‘It’s a hard-knock life’ Arts+ Community Theater presents ‘Annie’ this weekend
By Brittany Fuller
The classic story of orphan Annie comes to live this weekend with the help of Jessamine County’s Arts+ Community Theater.
With showings June 28 – 30 at East Jessamine High School, located at 815 Sulphur Well Road, residents can catch showtimes at 7:30 p.m. Friday, 2:30 and 7:30 p.m. Saturday and 2:30 p.m. Sunday. Tickets are $10 for adults and $7 for students and children, and can be purchased at the door by either cash or check.
“We have an extremely talented cast,” Director Lindsey Sovkoplas said. “Some new to the stage, some back again after many years away, and some that live their lives in the spotlight. This cast has blended so beautifully that you’d never be able to pinpoint who is new to the theatrical arts.”
The cast, Sovkoplas said, consists of 31 members with four crew members and six members on the production team. Annie is played by Iris Henning, who Sovkoplas said is a powerhouse vocalist.
“Her voice and her spunk made her an obvious choice for this well-known role,” Sovkoplas said.
Choreographed by Austin Vahle, who himself is a graduate from Jessamine County Schools, Sovkoplas said the production’s choreography challenged the actors during rehearsals since May.
“(Also), Amy Harrod, our musical director/producer is district arts coordinator for Jessamine County Schools and she has given the cast the musical understanding and confidence to let their voices soar,” Sovkoplas said. “We’ve stripped away the spectacle, so you really get to see these actors stand out. They tell a story that is raw and tender, melancholy and joyful. It may be a ‘hard-knock life,’ but if you come spend a while with us, you might just remember that the sun will come out tomorrow.”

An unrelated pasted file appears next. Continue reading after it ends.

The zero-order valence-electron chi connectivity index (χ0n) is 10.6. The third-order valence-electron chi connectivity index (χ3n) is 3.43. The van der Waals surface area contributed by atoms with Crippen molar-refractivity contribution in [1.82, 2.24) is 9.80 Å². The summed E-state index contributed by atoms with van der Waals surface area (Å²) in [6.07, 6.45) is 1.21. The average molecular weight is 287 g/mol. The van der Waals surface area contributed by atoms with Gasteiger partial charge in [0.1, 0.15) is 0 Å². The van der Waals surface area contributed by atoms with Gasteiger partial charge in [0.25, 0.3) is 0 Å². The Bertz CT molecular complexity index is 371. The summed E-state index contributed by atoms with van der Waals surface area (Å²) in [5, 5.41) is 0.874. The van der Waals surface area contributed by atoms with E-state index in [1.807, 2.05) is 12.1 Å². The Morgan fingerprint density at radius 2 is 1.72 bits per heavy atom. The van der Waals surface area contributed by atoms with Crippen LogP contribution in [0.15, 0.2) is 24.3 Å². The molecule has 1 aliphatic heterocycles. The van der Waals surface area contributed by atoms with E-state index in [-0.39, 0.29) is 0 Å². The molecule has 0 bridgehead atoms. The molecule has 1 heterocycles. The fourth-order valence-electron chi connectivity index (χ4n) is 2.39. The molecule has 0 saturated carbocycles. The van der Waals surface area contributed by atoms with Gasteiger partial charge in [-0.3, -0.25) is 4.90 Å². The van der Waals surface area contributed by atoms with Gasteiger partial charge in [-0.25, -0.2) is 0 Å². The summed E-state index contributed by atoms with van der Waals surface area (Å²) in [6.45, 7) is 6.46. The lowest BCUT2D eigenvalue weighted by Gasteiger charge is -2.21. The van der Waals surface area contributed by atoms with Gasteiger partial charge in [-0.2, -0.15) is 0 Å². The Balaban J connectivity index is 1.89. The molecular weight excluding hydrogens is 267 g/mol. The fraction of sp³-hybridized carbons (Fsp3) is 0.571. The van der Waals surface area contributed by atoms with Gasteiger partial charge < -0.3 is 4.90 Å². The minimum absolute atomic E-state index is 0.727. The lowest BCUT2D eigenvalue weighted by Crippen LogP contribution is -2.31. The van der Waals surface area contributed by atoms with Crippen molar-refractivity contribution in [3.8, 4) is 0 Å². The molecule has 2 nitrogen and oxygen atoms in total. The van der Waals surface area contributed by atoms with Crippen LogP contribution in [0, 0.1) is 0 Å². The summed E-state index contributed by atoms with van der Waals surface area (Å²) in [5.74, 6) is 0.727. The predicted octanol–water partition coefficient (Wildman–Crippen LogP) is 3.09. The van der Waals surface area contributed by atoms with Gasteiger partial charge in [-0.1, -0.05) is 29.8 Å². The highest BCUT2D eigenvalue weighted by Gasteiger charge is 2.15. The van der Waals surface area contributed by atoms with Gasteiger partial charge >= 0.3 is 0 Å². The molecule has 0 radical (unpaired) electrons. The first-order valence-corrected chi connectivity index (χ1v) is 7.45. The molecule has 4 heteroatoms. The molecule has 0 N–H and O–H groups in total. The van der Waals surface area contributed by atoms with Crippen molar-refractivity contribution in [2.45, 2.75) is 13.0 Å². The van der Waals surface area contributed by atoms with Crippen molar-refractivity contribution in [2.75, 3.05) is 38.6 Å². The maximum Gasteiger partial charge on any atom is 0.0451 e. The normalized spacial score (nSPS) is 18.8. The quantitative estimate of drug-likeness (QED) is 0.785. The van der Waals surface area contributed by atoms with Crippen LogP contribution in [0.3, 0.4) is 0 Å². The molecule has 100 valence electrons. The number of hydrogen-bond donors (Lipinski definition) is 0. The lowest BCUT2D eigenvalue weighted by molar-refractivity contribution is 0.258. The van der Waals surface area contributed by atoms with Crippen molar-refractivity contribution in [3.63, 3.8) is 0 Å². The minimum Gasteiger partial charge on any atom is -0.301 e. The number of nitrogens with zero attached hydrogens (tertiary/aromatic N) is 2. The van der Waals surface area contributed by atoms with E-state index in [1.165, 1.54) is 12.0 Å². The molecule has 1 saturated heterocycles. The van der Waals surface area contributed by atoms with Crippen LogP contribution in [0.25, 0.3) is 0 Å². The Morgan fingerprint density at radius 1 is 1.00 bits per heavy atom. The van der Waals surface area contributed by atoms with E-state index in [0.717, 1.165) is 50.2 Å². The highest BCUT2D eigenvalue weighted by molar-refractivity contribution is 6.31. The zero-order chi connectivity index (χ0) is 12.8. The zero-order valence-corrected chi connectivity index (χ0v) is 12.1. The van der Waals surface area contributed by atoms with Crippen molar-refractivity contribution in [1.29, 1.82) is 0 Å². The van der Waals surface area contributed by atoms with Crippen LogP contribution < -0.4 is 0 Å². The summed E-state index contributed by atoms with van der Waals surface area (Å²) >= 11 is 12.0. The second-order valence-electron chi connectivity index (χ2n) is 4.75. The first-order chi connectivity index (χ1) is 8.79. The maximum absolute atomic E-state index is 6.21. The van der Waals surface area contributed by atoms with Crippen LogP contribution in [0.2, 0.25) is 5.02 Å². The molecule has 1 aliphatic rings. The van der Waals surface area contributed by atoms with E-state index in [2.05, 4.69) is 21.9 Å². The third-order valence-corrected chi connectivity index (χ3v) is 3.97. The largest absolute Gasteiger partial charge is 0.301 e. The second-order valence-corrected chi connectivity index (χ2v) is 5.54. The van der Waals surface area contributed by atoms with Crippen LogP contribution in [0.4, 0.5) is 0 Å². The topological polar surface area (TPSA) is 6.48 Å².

Jashawn Boles portrays Oliver Warbucks and he said he likes the character he was cast to play as he sees traits that he embodies within himself in the role.
“(I also see) traits that are completely opposite of me. He’s always evolving, so it keeps me on my toes to show both sides of his personality,” Boles said.
Susan Strange takes the stage portraying Miss Hannigan, and said her character is extremely complex.
“She is doing her best to survive the depression and wants more for herself,” Strange said. “I feel like she’s always been dealt the worst hand and does what she can with what she is given. I think she secretly loves Annie and doesn’t want her to leave the orphanage either. Playing Miss Hannigan is a challenge, and that’s why I love it.”
Sovkoplas said when it came to choosing a play, “Annie” was picked because of its feel-good nature and its ability to portray the fact family comes in many forms.
“We wanted to choose a show that had roles for all ages,” Sovkoplas said. “’Annie’ is family-friendly, and it has a large cast of adults and children, providing opportunities for many community members. We even have father-daughter and mother-daughter duos in the cast. Bring your families and enjoy some quality time. You might even find yourselves singing along.”